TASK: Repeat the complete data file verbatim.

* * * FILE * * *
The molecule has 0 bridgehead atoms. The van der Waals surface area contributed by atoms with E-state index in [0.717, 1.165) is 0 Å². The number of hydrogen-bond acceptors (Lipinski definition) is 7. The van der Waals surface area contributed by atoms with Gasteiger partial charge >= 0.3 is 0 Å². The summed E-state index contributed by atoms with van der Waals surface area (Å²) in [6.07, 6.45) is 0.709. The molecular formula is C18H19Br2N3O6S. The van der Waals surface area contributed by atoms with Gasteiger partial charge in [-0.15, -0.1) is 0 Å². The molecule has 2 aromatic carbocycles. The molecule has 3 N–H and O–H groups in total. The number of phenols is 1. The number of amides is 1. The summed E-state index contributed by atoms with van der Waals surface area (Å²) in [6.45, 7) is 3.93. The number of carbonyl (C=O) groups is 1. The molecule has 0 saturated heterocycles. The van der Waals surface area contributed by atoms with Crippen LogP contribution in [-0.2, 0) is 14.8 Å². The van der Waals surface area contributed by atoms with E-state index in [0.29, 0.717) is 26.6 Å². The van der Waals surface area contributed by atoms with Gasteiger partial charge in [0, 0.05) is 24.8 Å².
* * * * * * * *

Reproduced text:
The molecule has 0 bridgehead atoms. The van der Waals surface area contributed by atoms with E-state index in [0.717, 1.165) is 0 Å². The number of hydrogen-bond acceptors (Lipinski definition) is 7. The van der Waals surface area contributed by atoms with Gasteiger partial charge >= 0.3 is 0 Å². The summed E-state index contributed by atoms with van der Waals surface area (Å²) in [6.07, 6.45) is 0.709. The molecular formula is C18H19Br2N3O6S. The van der Waals surface area contributed by atoms with Gasteiger partial charge in [-0.15, -0.1) is 0 Å². The molecule has 2 aromatic carbocycles. The molecule has 3 N–H and O–H groups in total. The number of phenols is 1. The number of amides is 1. The summed E-state index contributed by atoms with van der Waals surface area (Å²) in [6.45, 7) is 3.93. The number of carbonyl (C=O) groups is 1. The molecule has 0 saturated heterocycles. The van der Waals surface area contributed by atoms with Crippen LogP contribution in [-0.2, 0) is 14.8 Å². The van der Waals surface area contributed by atoms with E-state index in [0.29, 0.717) is 26.6 Å². The van der Waals surface area contributed by atoms with Gasteiger partial charge in [0, 0.05) is 24.8 Å².